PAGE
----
The Lewisville ISD Board of Trustees officially put more than 250 acres of mostly undeveloped land, the combined value of which is almost $40 million, up for sale at its regular meeting Monday night, Feb. 11.
The board approved a resolution to allow for the advertisement and sale of 11 parcels of land all across the district, totaling at just over 254 acres. The board has been discussing the potential of selling more than 300 acres of undeveloped land for several months now, with most of the discussion centered around whether or not to hire a real estate broker or rely on in-house personnel. They eventually approved Cushman & Wakefield as real estate brokers last August.
According to the Denton County Appraisal District website, the 11 parcels of land are valued at a combined $38.8 million. By far the most valuable of those parcels is 4667 Warmington Drive, the hook-shaped 28.49 acre field across the street from Hebron High School in Carrollton, which is valued at $11.7 million. This property’s value skyrocketed up from about $3.6 million in 2017.
Most of the properties, including the one on Warmington Drive, are completely undeveloped and were purchased by the district over a brief span between 1999 and 2002, though one property goes all the way back to 1988. Chief schools officer Joseph Coburn confirmed that the ‘90s were a time of intense growth in the district, with more than 4,000 homes being built in Flower Mound and surrounding cities over the decade.
Also included in the land sale are the old administrative center and natatorium on Timber Creek Road in Flower Mound and the special services center just east of Old Town Lewisville, which the motion refers to as underused facilities. Most district administrative functions have been moved to the LISD Administrative Center, formerly known as the Bolin Administrative Center, on the corner of Main and Garden Ridge.
The board set guaranteed maximum prices for 20-year refresh projects of Timber Creek, Parkway and Degan elementary schools at $8.35 million, $8.075 million and $7.6 million, respectively. All of these projects were provided for by the 2017 bond package.
Additionally, the board officially called for an election on May 4 to fill three of its seats, as required by state law. Trustees serve in staggered three-year terms. Board president Angie Cox, secretary Katherine Sells and Jenny Proznik will be up for re-election this year. The deadline to file to run is 5 p.m. this Friday, Feb. 15, and so far, all three are running unopposed.
At the start of the meeting in closed session, the board discussed a contract extension for superintendent Kevin Rogers, which it approved at the beginning of open session. Details on that will be publicly available in a few days.
In informational items, the board heard updates on the district improvement plan and the adoption of new instructional material for language arts classes running from kindergarten to eighth grade, as initiated by the State Board of Education. This will be the first update to language arts materials since 2010.
The board also heard its annual child nutrition update. Aramark food services spokesperson Alisha McDonald spoke at length about the innovations taking place in LISD’s kitchens, including what she said was the first high-school sushi concept in the nation at Marcus High School, and “discovery days,” in which less common fruits and vegetables are brought into classrooms for students to try, often for the first time.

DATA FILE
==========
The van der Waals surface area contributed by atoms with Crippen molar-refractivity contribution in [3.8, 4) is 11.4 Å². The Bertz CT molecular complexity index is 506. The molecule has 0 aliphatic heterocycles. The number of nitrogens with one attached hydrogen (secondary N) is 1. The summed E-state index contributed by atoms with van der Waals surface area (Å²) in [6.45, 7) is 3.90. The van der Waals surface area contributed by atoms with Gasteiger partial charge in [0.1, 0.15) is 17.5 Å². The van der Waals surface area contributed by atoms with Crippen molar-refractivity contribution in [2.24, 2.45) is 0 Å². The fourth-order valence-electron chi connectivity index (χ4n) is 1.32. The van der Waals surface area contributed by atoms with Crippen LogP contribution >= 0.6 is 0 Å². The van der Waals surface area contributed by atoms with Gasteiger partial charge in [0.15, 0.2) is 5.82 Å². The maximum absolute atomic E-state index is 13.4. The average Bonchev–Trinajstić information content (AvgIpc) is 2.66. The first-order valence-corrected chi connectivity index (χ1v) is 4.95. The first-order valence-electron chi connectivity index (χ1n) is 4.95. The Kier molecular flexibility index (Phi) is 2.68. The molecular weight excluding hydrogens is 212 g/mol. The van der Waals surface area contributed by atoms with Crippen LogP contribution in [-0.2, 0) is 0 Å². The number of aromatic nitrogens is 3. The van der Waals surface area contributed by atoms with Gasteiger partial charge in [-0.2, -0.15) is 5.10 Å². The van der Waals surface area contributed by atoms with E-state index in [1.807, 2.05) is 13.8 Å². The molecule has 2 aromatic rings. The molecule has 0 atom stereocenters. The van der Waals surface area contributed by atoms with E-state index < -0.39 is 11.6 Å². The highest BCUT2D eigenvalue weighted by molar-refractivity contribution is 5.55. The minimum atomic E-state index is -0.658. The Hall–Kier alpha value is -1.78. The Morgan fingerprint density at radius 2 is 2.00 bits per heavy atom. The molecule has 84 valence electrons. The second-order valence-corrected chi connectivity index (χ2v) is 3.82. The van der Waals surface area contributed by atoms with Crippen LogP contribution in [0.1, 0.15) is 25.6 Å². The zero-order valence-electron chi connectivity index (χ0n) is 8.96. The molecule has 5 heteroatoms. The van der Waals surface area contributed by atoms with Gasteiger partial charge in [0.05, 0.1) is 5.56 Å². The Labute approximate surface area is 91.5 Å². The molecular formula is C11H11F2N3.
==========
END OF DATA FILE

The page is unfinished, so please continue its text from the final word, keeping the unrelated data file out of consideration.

McDonald also discussed several potential options for the future, including expanding the sushi program to other schools, offering scratch-made pizza that she said has already out-performed Pizza Hut in blind taste tests, and setting up a smoker at Lewisville High School so the district can make its own brisket.
The board also heard an update on the Texas legislature, this one delivered by Kristi Hassett. Several members of the state legislature have listed school finance reform as a primary goal for this session, and Hassett said that was backed up when Gov. Greg Abbott announced that school finance, school safety, mental health and property tax relief would be emergency items this session.
“What that means is you don’t have to wait the usual 60 days before you actually pass a bill in the chamber, so they’re rushed through quicker than they normally would be which is great,” Hassett said. “Maybe.”
Hassett went into detail on budgetary and property tax relief bills, which would directly affect school funding. She described the potential of several billion dollars being funneled into schools from the state, but that money would come with the tradeoff of relieving property taxes, and little of it would actually be spent at school districts’ discretion. Hassett also noted that this funding appeared to be coming from other vital areas such as higher education funding and emergency services.
Hassett said the legislature wasn’t focusing on school finance directly, instead trying to reduce property taxes while paying little attention to what those taxes are meant to pay for.
“It [Senate Bill 2, which is on property tax reform] really is not intended to provide an individual property tax relief. It’s an overall arching bill for the reduction of property tax from a taxing entity. So when you start hearing all of these people talk about ‘property tax relief,’ it’s very, very small, and our appraisals will still continue to go up,” she said. “They have not yet decided how to pay for public education. We have a budget in the House and the Senate, we have a property tax bill in the House and the Senate, and we’ve had nothing on public education to determine funding.”
The LISD Board of Trustees meets at 6 p.m. monthly on Mondays, usually the second of the month, at the LISD Administrative Center in Lewisville, with frequent informational sessions in between regular meetings. These meetings are open to the public.